by Jacob Pierce on Oct 23, 2012
City leaders have been working on changes to the Homeless Services Center on Coral Street and other areas. (Chip Scheuer)
When Charles Edwards, a mentally ill homeless man from San Francisco, stabbed Camouflage co-owner Shannon Collins on Ocean Street in May, he sent shockwaves through the Santa Cruz community.
“Everyone felt so much pressure to act,” Rowland Rebele says of the intense debate over the city’s homeless problem that arose after Collins’ murder.
Rebele, a philanthropist serving on the Homeless Services board, was not involved in the eight resulting proposals put forth in the aftermath. Those came from three city councilmembers and Homeless Services Director Monica Martinez. But he sees where the suggestions coming from.
“It’s understandable,” he adds “that things would get put forth and not fleshed out.”
The Santa Cruz Chamber of Commerce hosted a forum last week at which Martinez discussed with local business owners some of Homeless Services’ efforts—among them, Project 180/180, aimed at aiding the most at-risk homeless. Bill Tyselling, the chamber’s executive director, was impressed at the strong support shown for the program.
“I really believe what we’re talking about is making a fundamental change in what we’re doing about the chronically homeless population,” Tysseling says. “And that’s definitely a conversation worth having.”
Indeed, five months after Collins’ death, some of the proposals laid out for homeless services and public safety seem to have panned out well:
The newly expanded Homeward Bound Program has in the past two months given over two dozen homeless individuals one-way bus tickets to areas where they have family.
This summer, the city partnered with county mental health workers to expand the MOST program, which provides services for the mentally ill.
Martinez began meeting regularly with a designated police officer in an attempt to strengthen communication with law enforcement.
But other proposals on the May list have not proved so cut-and-dry.
Take, for example, the promise not to “support any new homeless service facilities” and instead pressure nearby jurisdictions to share that responsibility. It’s an intriguing idea, but one without any teeth. City councils don’t have the authority to keep out shelters, so long as those facilities meet planning codes, thanks to the Housing and Supportive Services Bill signed into law by then-governor Schwarzenegger in 2007.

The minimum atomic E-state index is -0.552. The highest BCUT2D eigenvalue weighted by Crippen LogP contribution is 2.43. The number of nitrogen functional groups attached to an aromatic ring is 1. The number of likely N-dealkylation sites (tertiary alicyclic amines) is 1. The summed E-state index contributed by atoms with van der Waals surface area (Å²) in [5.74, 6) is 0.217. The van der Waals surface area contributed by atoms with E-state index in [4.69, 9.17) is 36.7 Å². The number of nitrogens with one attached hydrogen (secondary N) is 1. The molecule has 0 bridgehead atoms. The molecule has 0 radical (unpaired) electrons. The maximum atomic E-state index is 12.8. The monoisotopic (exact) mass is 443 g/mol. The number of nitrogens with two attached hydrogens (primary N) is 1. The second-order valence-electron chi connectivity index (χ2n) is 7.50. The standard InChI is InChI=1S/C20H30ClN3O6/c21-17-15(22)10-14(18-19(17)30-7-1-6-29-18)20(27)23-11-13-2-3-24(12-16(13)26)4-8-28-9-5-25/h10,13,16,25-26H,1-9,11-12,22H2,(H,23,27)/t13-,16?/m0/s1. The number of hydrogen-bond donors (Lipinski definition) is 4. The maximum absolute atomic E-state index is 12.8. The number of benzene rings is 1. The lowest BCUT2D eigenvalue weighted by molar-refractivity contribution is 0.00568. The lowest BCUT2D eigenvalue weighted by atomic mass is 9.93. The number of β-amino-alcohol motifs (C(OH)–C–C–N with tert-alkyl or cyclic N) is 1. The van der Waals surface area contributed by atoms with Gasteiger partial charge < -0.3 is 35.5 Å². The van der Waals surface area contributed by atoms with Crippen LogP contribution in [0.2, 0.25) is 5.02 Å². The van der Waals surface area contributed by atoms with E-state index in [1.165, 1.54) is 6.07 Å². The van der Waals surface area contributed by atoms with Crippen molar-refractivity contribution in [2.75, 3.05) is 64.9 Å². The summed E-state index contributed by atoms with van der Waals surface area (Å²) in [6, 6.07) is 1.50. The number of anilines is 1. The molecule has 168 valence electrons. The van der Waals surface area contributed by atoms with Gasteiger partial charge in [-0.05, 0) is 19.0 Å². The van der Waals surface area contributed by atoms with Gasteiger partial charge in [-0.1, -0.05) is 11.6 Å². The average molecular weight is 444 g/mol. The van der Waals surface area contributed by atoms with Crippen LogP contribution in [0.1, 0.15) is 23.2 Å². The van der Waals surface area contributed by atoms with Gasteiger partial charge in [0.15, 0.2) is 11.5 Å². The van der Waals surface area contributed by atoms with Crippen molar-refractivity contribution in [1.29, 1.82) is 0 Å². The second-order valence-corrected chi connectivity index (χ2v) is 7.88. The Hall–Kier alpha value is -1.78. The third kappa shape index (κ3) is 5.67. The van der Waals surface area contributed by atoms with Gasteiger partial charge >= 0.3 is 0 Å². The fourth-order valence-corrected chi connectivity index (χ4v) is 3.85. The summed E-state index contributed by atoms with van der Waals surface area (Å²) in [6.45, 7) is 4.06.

Councilmember Ryan Coonerty says he, along with fellow councilmember Lynn Robinson and vice mayor Hilary Bryant, mostly wanted to pressure other nearby areas to step up.
“We have a lot of facilities in Santa Cruz,” Coonerty says. “What we’re telling folks is that if there are proposals, we expect other jurisdictions in our community to take on theirs first.”
Santa Cruz is home to the county’s health building, courthouse and jail. Depending on the time of year, the city has between three and five shelters, some of them for families.But it’s worth noting the county’s newest homeless shelter is a facility in Live Oak for veterans, and there are also two homeless shelters in Watsonville.
Another proposal that’s been difficult to implement is one in which councilmemberssaid they would work with property owners of public housing to screen tenants for criminal history. It’s proving to be easier said than done.
“That one is legally complicated,” Coonerty says, “and we’re trying to figure out what we can and can’t do with property owners.”
Yet another provision that seems to have hit a dead end asked the county jail to return prisoners to their community of origin, upon completion of their sentence. It would, first of all, be no easy task to begin with, given the fiscal realities in the county.
Also, Chief Deputy Jim Hart of the Sherriff’s Office Corrections Bureau says the jail doesn’t typically have prisoners getting stranded at the front steps with no one to pick them up. Most are from Monterey or Santa Clara Counties, if not here in Santa Cruz. He hopes many stragglers, when there are any, could be picked up by the recently expanded Homeward Bound program.
“It’s not necessarily the jail’s responsibility to give a ride home,” Hart says. “Most of the people are able to set that up themselves.”
Some of the proposals are still in the works. For example, if the county begins sharing lists of offenders who fail to appear in court, Coonerty hopes the city attorney will be able to prosecute them under the repeat offender law.
“The problems we’re trying to solve are not easy problems,” Coonerty says. “And so many of these are lot larger than the city of Santa Cruz—mental health issues, issues with the jail system. We were trying to address common problems about system [with these proposals], and I think we’ve gotten most of them.”